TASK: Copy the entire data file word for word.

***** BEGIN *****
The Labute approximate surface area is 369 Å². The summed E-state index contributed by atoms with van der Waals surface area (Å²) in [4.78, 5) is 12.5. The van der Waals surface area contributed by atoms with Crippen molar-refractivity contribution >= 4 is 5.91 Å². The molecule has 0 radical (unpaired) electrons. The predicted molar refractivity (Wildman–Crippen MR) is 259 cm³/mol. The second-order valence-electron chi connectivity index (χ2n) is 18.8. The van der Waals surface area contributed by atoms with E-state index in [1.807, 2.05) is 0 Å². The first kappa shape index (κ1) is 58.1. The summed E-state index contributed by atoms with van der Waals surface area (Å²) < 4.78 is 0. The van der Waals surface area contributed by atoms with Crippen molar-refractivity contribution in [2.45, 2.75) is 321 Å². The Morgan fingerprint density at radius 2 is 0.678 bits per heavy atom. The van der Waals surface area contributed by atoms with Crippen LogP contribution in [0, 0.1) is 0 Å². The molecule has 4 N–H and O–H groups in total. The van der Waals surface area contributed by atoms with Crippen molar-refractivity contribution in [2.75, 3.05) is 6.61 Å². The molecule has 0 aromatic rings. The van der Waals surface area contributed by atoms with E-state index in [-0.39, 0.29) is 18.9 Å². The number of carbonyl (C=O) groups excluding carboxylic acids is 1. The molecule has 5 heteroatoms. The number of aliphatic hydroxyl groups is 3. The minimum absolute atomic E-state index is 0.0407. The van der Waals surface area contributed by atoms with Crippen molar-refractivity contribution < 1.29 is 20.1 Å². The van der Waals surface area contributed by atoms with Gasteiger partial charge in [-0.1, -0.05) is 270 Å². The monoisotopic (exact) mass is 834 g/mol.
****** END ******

The Labute approximate surface area is 369 Å². The summed E-state index contributed by atoms with van der Waals surface area (Å²) in [4.78, 5) is 12.5. The van der Waals surface area contributed by atoms with Crippen molar-refractivity contribution >= 4 is 5.91 Å². The molecule has 0 radical (unpaired) electrons. The predicted molar refractivity (Wildman–Crippen MR) is 259 cm³/mol. The second-order valence-electron chi connectivity index (χ2n) is 18.8. The van der Waals surface area contributed by atoms with E-state index in [1.807, 2.05) is 0 Å². The first kappa shape index (κ1) is 58.1. The summed E-state index contributed by atoms with van der Waals surface area (Å²) < 4.78 is 0. The van der Waals surface area contributed by atoms with Crippen molar-refractivity contribution in [2.45, 2.75) is 321 Å². The Morgan fingerprint density at radius 2 is 0.678 bits per heavy atom. The van der Waals surface area contributed by atoms with Crippen LogP contribution in [0, 0.1) is 0 Å². The molecule has 4 N–H and O–H groups in total. The van der Waals surface area contributed by atoms with Crippen molar-refractivity contribution in [2.75, 3.05) is 6.61 Å². The molecule has 0 aromatic rings. The van der Waals surface area contributed by atoms with E-state index in [-0.39, 0.29) is 18.9 Å². The number of carbonyl (C=O) groups excluding carboxylic acids is 1. The molecule has 5 heteroatoms. The number of aliphatic hydroxyl groups is 3. The minimum absolute atomic E-state index is 0.0407. The van der Waals surface area contributed by atoms with Crippen molar-refractivity contribution < 1.29 is 20.1 Å². The van der Waals surface area contributed by atoms with Gasteiger partial charge in [-0.1, -0.05) is 270 Å². The monoisotopic (exact) mass is 834 g/mol.